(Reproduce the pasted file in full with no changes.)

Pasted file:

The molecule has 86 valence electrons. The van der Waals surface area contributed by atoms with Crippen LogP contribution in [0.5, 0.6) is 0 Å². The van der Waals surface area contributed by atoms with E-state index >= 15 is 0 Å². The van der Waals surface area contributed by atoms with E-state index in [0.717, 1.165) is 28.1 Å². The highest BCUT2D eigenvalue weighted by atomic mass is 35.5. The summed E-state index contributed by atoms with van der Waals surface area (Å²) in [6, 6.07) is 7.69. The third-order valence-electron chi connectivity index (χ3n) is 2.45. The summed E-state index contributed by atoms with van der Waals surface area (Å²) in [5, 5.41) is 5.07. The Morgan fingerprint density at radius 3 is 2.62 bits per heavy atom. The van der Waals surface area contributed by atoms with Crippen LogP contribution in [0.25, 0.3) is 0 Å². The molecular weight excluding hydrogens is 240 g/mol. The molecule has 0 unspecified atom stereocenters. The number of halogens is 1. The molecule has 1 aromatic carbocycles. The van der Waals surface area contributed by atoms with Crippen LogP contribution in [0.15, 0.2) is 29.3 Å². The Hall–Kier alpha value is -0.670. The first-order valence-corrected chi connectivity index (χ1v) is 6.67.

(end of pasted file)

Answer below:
The molecule has 86 valence electrons. The van der Waals surface area contributed by atoms with Crippen LogP contribution in [0.5, 0.6) is 0 Å². The van der Waals surface area contributed by atoms with E-state index >= 15 is 0 Å². The van der Waals surface area contributed by atoms with E-state index in [0.717, 1.165) is 28.1 Å². The highest BCUT2D eigenvalue weighted by atomic mass is 35.5. The summed E-state index contributed by atoms with van der Waals surface area (Å²) in [6, 6.07) is 7.69. The third-order valence-electron chi connectivity index (χ3n) is 2.45. The summed E-state index contributed by atoms with van der Waals surface area (Å²) in [5, 5.41) is 5.07. The Morgan fingerprint density at radius 3 is 2.62 bits per heavy atom. The van der Waals surface area contributed by atoms with Crippen LogP contribution in [0.25, 0.3) is 0 Å². The molecular weight excluding hydrogens is 240 g/mol. The molecule has 0 unspecified atom stereocenters. The number of halogens is 1. The molecule has 1 aromatic carbocycles. The van der Waals surface area contributed by atoms with Crippen LogP contribution in [0.15, 0.2) is 29.3 Å². The Hall–Kier alpha value is -0.670. The first-order valence-corrected chi connectivity index (χ1v) is 6.67.